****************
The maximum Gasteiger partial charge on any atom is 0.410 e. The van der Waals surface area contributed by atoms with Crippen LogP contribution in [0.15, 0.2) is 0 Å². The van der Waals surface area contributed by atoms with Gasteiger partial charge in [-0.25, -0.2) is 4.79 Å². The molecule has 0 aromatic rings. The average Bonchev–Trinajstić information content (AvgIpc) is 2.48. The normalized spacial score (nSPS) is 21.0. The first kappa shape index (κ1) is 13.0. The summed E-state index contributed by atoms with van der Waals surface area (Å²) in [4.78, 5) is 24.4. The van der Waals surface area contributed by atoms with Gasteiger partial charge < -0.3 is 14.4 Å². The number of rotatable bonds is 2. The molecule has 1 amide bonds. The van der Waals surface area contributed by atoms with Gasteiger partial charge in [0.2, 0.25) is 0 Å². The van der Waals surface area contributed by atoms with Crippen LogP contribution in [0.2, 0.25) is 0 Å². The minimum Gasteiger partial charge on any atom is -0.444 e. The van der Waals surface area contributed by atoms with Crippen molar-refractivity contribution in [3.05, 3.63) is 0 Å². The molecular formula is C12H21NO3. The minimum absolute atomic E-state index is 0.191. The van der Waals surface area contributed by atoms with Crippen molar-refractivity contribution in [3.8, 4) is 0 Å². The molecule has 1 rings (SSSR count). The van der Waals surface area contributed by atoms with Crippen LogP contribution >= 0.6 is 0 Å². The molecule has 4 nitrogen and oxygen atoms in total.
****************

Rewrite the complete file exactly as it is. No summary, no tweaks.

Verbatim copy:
The maximum Gasteiger partial charge on any atom is 0.410 e. The van der Waals surface area contributed by atoms with Crippen LogP contribution in [0.15, 0.2) is 0 Å². The van der Waals surface area contributed by atoms with Gasteiger partial charge in [-0.25, -0.2) is 4.79 Å². The molecule has 0 aromatic rings. The average Bonchev–Trinajstić information content (AvgIpc) is 2.48. The normalized spacial score (nSPS) is 21.0. The first kappa shape index (κ1) is 13.0. The summed E-state index contributed by atoms with van der Waals surface area (Å²) in [4.78, 5) is 24.4. The van der Waals surface area contributed by atoms with Gasteiger partial charge < -0.3 is 14.4 Å². The number of rotatable bonds is 2. The molecule has 1 amide bonds. The van der Waals surface area contributed by atoms with Gasteiger partial charge in [0.2, 0.25) is 0 Å². The van der Waals surface area contributed by atoms with Crippen LogP contribution in [0.2, 0.25) is 0 Å². The minimum Gasteiger partial charge on any atom is -0.444 e. The van der Waals surface area contributed by atoms with Crippen molar-refractivity contribution in [3.05, 3.63) is 0 Å². The molecular formula is C12H21NO3. The minimum absolute atomic E-state index is 0.191. The van der Waals surface area contributed by atoms with Crippen molar-refractivity contribution in [3.8, 4) is 0 Å². The molecule has 1 rings (SSSR count). The van der Waals surface area contributed by atoms with Crippen LogP contribution >= 0.6 is 0 Å². The molecule has 4 nitrogen and oxygen atoms in total.